This photographic series documents buildings in the former Eastern Bloc, with the intention to save them despite association with a totalitarian regime (+ slideshow).
It was founded by two Bucharest-based brothers – architect Dumitru Rusu and curator Rusu Stefan – with the aim to protect a period and style that is currently "not represented in the history of world architecture".
The project is one of many that are responding to a growing interest in the future of Soviet Architecture, which was identified by the exhibitions in two pavilions at this year's Venice Biennale: the Czech and Slovak Pavilion, and the Baltic States Pavilion.
Described as Socialist Modernist, the buildings captured were all constructed after the second world war within the former Eastern Bloc – the group of Central and Eastern European states that were under Soviet influence – and neighbouring Yugoslavia.
Examples include housing in Belgrade, Serbia; a seaside hotel in Constanța county, Romania; a radio station in Bratislava, Slovakia and a commercial complex in Bucharest, Romania.
"Our project is dedicated to socialist architecture, built between 1955 and 1991, and we advocate for the preservation of buildings and public spaces that are unfortunately associated with a totalitarian regime," BACU told Dezeen.
"Our goal is to clarify any misunderstandings and prove that Socialist Modernist architecture is valuable and significant to world history in relationship with the political system that shaped it."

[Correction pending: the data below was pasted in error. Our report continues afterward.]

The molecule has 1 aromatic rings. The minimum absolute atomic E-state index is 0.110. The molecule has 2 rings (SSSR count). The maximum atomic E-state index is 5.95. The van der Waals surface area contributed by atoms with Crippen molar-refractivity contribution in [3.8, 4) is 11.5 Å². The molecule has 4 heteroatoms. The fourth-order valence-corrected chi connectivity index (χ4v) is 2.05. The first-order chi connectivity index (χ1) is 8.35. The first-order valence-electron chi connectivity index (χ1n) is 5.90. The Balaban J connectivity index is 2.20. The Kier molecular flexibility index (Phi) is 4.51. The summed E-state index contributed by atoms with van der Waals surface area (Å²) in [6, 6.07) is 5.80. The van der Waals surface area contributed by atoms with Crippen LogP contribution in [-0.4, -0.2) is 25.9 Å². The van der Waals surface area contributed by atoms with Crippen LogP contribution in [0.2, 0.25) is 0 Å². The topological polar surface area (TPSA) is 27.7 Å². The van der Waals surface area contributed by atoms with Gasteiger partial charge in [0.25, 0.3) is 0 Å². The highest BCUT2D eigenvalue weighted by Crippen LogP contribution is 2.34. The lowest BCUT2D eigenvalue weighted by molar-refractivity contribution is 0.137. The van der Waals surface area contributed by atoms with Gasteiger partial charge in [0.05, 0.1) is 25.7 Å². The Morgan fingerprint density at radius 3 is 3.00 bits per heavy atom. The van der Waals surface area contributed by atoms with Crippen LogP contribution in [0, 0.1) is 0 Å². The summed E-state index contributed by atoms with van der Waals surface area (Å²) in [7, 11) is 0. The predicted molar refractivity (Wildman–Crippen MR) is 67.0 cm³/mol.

The Socialist Modernism initiative will be implemented in two phases. The first involves creating an online archive of the buildings, which currently have little documentation. Afterwards, Rusu hopes to develop regulations that will protect the structures.
Some of the buildings are already undergoing listing and classification in the National Historical Monuments Registry/UNESCO, including the Romanita Collective Housing tower for small family units, and both the Hotel Nation and the Hotel Cosmos in Moldova.
Others are being adapted for contemporary purposes. The House of Statistics in Berlin – a pair of nine- and 11-storey buildings built with panel construction – is being transformed into a shelter for refugees, and the Buzludzha Memorial is becoming a national museum.
But some, like the Emilia Pavilion of Poland, are set to be demolished or remain abandoned like the Lower Cable Car Station in Moldova.
"We strive to present the current state of these vestiges: protected or proposed for repurposing, being demolished or replaced by other buildings believed to be more economically or ideologically appropriate" said the organisation.
Socialist Modernism is not the first photography series to investigate the topic of Soviet Architecture. Other examples include Rebecca Litchfield's documentation of monumental structures all around the Eastern Bloc, and Nicolas Grospierre's images of Modernist architecture across five continents.
Photography is by Dumitru Rusu.